John H. Johnson Jr.
Where are you from?
I was born and raised in Dallas, TX. My dad, who passed several years ago, was a lab technician at a medical school for many years. After retiring, he became a school bus driver for many more years! He was also a pastor and minister. My mom was a hospital nurse and a school nurse. Even though she is retired now, she is still very active.
My K-12 education was through the Dallas Independent School District (Dallas’s public school system), mainly through the magnet school program. I earned a BS in Applied Mathematics at Texas A&M University (Gig ’em Aggies!) and a Ph.D. in Mathematics at Howard University (the real HU!). I’m in my second year as an assistant professor at The Ohio State University. However, I’ve been at my current institution for ten years in various positions (postdoc, calculus design coordinator, faculty/staff hybrid) before that.
Please describe an experience (or 2) that helped you discover/ cultivate your interest in the mathematical sciences.
I don’t know if I have a singular experience. Like many people, I view my journey to mathematics as an accumulation of many small (positive, negative, and neutral) experiences that contributed to the mathematician I am today.
On the more positive side, when I was in elementary school (maybe 4th or 5th grade), I stumbled on a calculus book in my local public library. The symbols, graphs, and pictures all looked very mysterious and intriguing. Up to that point, I thought all of math was about arithmetic! Of course, at that stage, the calculus book didn’t make any sense, but it made me realize there was more to math than I knew.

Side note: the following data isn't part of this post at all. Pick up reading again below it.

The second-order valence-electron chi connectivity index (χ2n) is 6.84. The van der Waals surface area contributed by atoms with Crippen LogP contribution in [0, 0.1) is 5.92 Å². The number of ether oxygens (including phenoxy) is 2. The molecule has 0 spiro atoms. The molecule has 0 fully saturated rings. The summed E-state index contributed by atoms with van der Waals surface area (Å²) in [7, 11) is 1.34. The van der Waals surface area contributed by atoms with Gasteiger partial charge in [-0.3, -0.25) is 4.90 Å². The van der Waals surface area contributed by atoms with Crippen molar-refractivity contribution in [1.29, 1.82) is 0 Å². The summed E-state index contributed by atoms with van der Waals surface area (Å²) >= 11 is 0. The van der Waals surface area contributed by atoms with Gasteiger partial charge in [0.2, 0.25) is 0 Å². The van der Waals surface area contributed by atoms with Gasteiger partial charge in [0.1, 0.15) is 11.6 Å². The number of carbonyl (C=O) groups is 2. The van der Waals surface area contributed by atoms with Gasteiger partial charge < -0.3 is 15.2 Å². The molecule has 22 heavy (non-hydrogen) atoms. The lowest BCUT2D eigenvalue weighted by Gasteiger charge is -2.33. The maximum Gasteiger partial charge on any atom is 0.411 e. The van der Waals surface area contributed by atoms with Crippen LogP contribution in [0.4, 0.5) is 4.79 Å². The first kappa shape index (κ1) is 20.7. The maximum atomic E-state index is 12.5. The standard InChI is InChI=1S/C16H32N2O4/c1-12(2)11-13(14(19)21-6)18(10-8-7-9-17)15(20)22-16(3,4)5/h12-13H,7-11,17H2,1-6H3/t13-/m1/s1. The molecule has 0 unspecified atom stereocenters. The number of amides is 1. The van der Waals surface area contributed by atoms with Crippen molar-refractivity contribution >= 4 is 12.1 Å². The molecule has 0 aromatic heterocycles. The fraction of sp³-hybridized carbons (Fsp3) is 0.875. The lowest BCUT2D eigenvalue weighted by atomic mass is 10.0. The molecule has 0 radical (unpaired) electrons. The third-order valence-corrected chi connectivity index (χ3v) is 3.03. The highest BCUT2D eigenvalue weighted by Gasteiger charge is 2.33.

What is/are your most proud accomplishment(s) in regards to your career in the mathematical sciences?
Just the diversity of roles and positions I have inhabited in the mathematical community. It gives me a unique perspective on how my particular institution/department operates and the broader mathematical community. This broader view is one of my “superpowers” and, I believe, makes me a more effective and empathic mentor and teacher.
What is/are your most proud accomplishment(s) in regards to your personal life?
My dad telling me soon after my son was born, “Now you know what it is all about!”
Please share some words of wisdom/inspiration.
I learned this point of view from the National Center for Faculty Development and Diversity (NCFDD): think of your career (and life) as a book with many chapters. With some planning and a community of folks that care about you, sustain you, support you, encourage you, and push you when needed, you’ll be surprised at where your story takes you.